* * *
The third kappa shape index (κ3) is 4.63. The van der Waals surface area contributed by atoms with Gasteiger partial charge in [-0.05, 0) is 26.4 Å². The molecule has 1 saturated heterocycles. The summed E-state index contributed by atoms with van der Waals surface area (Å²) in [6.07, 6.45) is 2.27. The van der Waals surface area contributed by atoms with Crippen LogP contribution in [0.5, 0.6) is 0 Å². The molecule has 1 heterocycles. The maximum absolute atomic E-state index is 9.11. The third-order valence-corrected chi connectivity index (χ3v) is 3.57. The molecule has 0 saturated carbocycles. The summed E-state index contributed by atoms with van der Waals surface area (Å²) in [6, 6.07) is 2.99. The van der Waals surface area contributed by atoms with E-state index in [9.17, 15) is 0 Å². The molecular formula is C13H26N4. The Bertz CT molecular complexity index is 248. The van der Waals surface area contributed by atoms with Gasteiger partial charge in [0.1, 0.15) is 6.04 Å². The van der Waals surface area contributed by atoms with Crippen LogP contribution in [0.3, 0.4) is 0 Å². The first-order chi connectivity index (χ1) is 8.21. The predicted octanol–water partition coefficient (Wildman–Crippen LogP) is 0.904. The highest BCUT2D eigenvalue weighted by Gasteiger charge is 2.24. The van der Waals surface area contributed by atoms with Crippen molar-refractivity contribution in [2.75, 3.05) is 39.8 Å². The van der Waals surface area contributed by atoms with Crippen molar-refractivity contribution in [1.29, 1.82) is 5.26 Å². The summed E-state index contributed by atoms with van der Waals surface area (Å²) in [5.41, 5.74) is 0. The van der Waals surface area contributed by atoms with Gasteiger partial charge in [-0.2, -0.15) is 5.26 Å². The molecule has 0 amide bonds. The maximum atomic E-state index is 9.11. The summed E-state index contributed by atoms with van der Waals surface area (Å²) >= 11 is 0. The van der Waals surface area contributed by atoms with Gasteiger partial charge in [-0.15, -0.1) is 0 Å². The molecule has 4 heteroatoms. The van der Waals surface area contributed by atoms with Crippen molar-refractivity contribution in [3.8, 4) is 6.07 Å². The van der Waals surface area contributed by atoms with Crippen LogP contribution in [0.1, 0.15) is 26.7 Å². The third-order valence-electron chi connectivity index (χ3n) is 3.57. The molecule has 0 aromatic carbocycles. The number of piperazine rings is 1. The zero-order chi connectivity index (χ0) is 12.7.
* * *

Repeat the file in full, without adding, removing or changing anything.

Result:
The third kappa shape index (κ3) is 4.63. The van der Waals surface area contributed by atoms with Gasteiger partial charge in [-0.05, 0) is 26.4 Å². The molecule has 1 saturated heterocycles. The summed E-state index contributed by atoms with van der Waals surface area (Å²) in [6.07, 6.45) is 2.27. The van der Waals surface area contributed by atoms with Crippen LogP contribution in [0.5, 0.6) is 0 Å². The molecule has 1 heterocycles. The maximum absolute atomic E-state index is 9.11. The third-order valence-corrected chi connectivity index (χ3v) is 3.57. The molecule has 0 saturated carbocycles. The summed E-state index contributed by atoms with van der Waals surface area (Å²) in [6, 6.07) is 2.99. The van der Waals surface area contributed by atoms with E-state index in [9.17, 15) is 0 Å². The molecular formula is C13H26N4. The Bertz CT molecular complexity index is 248. The van der Waals surface area contributed by atoms with Gasteiger partial charge in [0.1, 0.15) is 6.04 Å². The van der Waals surface area contributed by atoms with Crippen LogP contribution in [0.3, 0.4) is 0 Å². The first-order chi connectivity index (χ1) is 8.21. The predicted octanol–water partition coefficient (Wildman–Crippen LogP) is 0.904. The highest BCUT2D eigenvalue weighted by Gasteiger charge is 2.24. The van der Waals surface area contributed by atoms with Crippen molar-refractivity contribution in [2.75, 3.05) is 39.8 Å². The van der Waals surface area contributed by atoms with Crippen molar-refractivity contribution in [1.29, 1.82) is 5.26 Å². The summed E-state index contributed by atoms with van der Waals surface area (Å²) in [5.41, 5.74) is 0. The van der Waals surface area contributed by atoms with Gasteiger partial charge in [-0.2, -0.15) is 5.26 Å². The molecule has 0 amide bonds. The maximum atomic E-state index is 9.11. The summed E-state index contributed by atoms with van der Waals surface area (Å²) >= 11 is 0. The van der Waals surface area contributed by atoms with Gasteiger partial charge in [-0.15, -0.1) is 0 Å². The molecule has 4 heteroatoms. The van der Waals surface area contributed by atoms with Crippen molar-refractivity contribution in [3.8, 4) is 6.07 Å². The van der Waals surface area contributed by atoms with Crippen LogP contribution in [0.1, 0.15) is 26.7 Å². The third-order valence-electron chi connectivity index (χ3n) is 3.57. The molecule has 0 aromatic carbocycles. The number of piperazine rings is 1. The zero-order chi connectivity index (χ0) is 12.7.